It is said that there are three types of modality: deontic, epistemic and dynamic.

Here are sample sentences for each type of modality:

(1) You can stay as long as you want. [deontic]

(2) You may be right. [epistemic]

(3) He can drive better than you. [dynamic]

The first two names are said to be derived from the Greek for "biding" and "knowledge", respectively.

As far as 'epistemic' is concerned, the meaning derived from the Greek is such that I can easily understand why linguists who coined these terms did so.

As for 'dynamic' and 'deontic', however, it's not as clear to me why 'dynamic' and 'deontic' are chosen to coin the term 'dynamic modality' and 'deontic modality', respectively.

Specifically, what's so 'dynamic' about sentence (3)? (3) represents the subject's ability. I mean, what has being 'dynamic' got to do with anything about the subject's ability?

And what's so 'deontic' about sentence (1)? (1) represents the speaker's permission, and not any sort of 'duty' as expressed by the word 'deontic'.

Hence these question:

What's the specific meaning of 'dynamic' in 'dynamic modality' that is descriptive of this type of modality?

Why use the difficult word 'deontic' when it doesn't actually represent the whole picture of the type of modality that it's supposed to represent?


The expression deontic is derived from the Greek deomai (δέομαι), translated request:

(1) You can stay as long as you want, implies permission.

The expression epistemic is derived from the Greek epistamai (ἐπίσταμαι), translated to know:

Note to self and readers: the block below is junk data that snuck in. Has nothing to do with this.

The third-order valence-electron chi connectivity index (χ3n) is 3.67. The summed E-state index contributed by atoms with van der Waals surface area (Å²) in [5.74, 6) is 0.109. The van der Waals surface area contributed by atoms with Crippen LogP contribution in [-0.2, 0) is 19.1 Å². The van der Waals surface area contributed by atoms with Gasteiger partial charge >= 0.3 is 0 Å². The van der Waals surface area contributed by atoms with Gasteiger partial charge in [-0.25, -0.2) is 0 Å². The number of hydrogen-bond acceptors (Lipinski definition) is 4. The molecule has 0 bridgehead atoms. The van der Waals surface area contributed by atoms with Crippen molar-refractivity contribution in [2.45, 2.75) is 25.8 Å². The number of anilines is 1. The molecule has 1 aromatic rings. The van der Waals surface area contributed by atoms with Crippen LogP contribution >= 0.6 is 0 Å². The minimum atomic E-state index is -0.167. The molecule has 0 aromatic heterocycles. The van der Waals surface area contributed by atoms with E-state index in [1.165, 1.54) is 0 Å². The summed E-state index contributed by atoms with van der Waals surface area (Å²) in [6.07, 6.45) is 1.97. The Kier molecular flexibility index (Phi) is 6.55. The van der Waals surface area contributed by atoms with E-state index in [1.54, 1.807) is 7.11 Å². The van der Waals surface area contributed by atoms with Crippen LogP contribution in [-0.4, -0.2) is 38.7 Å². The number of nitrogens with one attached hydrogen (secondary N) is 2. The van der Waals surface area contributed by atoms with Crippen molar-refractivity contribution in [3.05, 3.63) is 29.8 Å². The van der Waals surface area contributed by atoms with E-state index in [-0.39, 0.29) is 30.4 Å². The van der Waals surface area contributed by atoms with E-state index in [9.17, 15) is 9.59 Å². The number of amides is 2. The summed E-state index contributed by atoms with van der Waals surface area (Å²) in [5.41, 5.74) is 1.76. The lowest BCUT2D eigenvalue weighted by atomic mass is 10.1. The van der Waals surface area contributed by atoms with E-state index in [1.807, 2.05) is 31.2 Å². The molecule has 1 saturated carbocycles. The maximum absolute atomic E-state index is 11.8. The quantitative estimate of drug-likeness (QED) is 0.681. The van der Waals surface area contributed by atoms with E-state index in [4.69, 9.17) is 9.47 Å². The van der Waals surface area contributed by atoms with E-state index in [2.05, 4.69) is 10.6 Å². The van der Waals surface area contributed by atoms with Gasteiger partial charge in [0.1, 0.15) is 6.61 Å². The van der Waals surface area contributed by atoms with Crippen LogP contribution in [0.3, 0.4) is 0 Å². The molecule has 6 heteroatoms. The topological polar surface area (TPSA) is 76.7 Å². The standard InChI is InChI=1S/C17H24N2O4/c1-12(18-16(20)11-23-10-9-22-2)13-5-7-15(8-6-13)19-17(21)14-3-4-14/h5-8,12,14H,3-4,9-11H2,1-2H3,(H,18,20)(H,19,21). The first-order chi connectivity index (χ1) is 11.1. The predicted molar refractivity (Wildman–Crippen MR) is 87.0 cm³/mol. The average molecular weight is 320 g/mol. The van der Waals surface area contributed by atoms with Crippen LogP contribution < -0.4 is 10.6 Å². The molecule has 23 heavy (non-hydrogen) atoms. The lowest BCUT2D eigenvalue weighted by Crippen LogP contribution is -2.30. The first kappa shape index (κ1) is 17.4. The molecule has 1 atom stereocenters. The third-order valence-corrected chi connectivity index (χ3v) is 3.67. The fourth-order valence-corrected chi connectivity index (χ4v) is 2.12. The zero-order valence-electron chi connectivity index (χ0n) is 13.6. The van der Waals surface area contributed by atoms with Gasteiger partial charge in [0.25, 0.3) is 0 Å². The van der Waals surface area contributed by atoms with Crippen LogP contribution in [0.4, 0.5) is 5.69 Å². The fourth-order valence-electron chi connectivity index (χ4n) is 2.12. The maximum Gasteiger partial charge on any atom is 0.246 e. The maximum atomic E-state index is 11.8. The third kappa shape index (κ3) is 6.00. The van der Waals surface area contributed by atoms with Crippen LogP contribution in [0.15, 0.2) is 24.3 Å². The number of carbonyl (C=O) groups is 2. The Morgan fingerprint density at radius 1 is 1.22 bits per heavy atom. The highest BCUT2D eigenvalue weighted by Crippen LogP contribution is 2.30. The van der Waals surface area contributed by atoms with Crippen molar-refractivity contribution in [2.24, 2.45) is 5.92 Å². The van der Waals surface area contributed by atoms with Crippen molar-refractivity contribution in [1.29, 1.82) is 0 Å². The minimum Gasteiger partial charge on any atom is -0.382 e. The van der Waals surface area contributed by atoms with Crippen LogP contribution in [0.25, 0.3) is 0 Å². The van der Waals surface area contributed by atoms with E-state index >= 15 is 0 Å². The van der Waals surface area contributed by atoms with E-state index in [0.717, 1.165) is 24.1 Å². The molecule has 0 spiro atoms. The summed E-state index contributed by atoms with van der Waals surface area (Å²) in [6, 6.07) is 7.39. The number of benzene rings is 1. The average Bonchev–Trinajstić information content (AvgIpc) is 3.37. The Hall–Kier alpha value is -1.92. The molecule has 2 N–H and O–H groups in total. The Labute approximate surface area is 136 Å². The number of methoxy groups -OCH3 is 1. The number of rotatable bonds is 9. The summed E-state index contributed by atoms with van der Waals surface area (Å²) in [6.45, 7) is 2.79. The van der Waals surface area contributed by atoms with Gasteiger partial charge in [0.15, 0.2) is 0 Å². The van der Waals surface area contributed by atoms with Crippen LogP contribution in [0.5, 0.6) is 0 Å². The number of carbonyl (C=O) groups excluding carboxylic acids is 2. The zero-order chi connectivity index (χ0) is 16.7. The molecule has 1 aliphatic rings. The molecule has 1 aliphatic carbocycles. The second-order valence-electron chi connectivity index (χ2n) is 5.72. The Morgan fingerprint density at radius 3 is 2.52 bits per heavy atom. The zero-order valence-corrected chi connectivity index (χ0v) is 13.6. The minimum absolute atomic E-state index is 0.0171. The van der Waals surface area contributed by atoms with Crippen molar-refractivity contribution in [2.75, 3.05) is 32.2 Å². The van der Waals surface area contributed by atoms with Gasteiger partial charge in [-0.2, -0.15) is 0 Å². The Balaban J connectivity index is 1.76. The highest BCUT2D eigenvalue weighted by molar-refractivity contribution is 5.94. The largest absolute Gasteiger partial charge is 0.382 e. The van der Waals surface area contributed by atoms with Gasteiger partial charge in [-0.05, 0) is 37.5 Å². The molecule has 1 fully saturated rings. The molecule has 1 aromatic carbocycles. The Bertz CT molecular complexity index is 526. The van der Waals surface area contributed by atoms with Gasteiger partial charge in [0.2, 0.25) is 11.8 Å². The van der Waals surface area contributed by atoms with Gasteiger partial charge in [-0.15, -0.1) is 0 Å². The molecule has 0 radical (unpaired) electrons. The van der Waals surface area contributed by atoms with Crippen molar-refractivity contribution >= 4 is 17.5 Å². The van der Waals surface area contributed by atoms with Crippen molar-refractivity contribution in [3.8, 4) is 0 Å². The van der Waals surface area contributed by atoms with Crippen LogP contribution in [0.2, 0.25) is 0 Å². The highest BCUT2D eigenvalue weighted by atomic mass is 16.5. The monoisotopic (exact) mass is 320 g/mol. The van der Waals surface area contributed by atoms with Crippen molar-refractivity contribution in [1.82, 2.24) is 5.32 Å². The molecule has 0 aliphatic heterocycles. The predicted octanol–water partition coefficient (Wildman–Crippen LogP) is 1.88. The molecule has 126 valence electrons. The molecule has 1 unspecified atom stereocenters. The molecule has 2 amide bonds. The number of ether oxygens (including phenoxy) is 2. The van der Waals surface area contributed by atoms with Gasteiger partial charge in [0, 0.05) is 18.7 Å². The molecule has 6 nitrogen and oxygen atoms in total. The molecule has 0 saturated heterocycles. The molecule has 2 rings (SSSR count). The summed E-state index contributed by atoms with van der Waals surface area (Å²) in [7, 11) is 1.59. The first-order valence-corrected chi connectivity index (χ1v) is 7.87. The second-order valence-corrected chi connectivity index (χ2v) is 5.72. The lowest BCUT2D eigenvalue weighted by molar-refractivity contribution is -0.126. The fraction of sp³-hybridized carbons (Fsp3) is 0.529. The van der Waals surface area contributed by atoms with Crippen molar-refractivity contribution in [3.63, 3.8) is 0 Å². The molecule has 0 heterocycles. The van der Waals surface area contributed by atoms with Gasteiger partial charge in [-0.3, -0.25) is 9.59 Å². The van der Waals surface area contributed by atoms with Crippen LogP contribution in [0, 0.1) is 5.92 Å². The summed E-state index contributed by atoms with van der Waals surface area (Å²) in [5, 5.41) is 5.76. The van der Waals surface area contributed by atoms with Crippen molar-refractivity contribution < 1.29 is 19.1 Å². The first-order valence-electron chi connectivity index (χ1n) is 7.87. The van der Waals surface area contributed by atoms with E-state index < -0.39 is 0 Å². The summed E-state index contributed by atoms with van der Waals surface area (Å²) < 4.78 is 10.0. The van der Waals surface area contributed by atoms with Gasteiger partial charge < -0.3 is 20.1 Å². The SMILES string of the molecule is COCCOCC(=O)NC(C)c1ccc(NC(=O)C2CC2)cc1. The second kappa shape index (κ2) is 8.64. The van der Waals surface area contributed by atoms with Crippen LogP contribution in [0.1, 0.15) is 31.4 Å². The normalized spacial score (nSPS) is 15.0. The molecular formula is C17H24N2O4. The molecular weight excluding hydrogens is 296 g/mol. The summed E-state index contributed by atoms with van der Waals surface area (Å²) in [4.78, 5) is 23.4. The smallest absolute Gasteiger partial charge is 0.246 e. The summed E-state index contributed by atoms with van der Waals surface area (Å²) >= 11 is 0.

(2) You may be right, implies supporting knowledge.

The expression dynamic is derived from the Greek dunamai (δύναμαι), translated to be able:

(3) He can drive better than you, implies ability.

Linguists, like lawyers, doctors and many other professionals, employ obscure terminology from ancient languages so that they can control their definitions without interference from colloquial semantic pressures. The confusion surrounding dynamic seems to arise from a modern colloquial connotation which irrelevant to the modality descriptor:


1 (Of a process or system) characterized by constant change, activity, or progress:


1817 as a term in philosophy; 1827 in the sense "pertaining to force producing motion" (the opposite of static),
from French dynamique introduced by German mathematician Gottfried Leibnitz (1646-1716) in 1691 from Greek dynamikos "powerful,"
from dynamis "power," from dynasthai "to be able, to have power, be strong enough," which is of unknown origin.
The figurative sense of "active, potent, energetic" is from 1856 (in Emerson). Related: Dynamically.

  • 2
    You may be right may imply more of the lack of supporting knowledge ;-)
    – Ed Miller
    Apr 22 '15 at 17:40

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